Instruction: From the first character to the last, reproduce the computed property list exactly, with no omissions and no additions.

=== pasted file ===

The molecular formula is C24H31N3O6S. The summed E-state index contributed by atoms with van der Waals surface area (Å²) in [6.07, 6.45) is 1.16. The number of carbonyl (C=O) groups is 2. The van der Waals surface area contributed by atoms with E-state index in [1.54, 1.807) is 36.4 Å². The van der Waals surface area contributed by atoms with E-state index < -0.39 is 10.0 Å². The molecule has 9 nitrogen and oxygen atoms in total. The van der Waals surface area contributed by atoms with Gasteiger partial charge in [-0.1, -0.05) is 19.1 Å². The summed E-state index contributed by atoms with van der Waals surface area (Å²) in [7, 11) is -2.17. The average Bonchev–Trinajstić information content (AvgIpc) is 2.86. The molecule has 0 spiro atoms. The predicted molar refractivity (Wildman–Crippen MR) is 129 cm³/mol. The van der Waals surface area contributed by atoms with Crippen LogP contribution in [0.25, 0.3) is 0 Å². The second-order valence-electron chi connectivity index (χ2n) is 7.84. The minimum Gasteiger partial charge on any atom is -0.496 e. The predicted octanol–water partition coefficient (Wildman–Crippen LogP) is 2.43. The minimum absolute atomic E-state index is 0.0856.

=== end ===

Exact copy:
The molecular formula is C24H31N3O6S. The summed E-state index contributed by atoms with van der Waals surface area (Å²) in [6.07, 6.45) is 1.16. The number of carbonyl (C=O) groups is 2. The van der Waals surface area contributed by atoms with E-state index in [1.54, 1.807) is 36.4 Å². The van der Waals surface area contributed by atoms with E-state index < -0.39 is 10.0 Å². The molecule has 9 nitrogen and oxygen atoms in total. The van der Waals surface area contributed by atoms with Gasteiger partial charge in [-0.1, -0.05) is 19.1 Å². The summed E-state index contributed by atoms with van der Waals surface area (Å²) in [7, 11) is -2.17. The average Bonchev–Trinajstić information content (AvgIpc) is 2.86. The molecule has 0 spiro atoms. The predicted molar refractivity (Wildman–Crippen MR) is 129 cm³/mol. The van der Waals surface area contributed by atoms with Crippen LogP contribution in [0.25, 0.3) is 0 Å². The second-order valence-electron chi connectivity index (χ2n) is 7.84. The minimum Gasteiger partial charge on any atom is -0.496 e. The predicted octanol–water partition coefficient (Wildman–Crippen LogP) is 2.43. The minimum absolute atomic E-state index is 0.0856.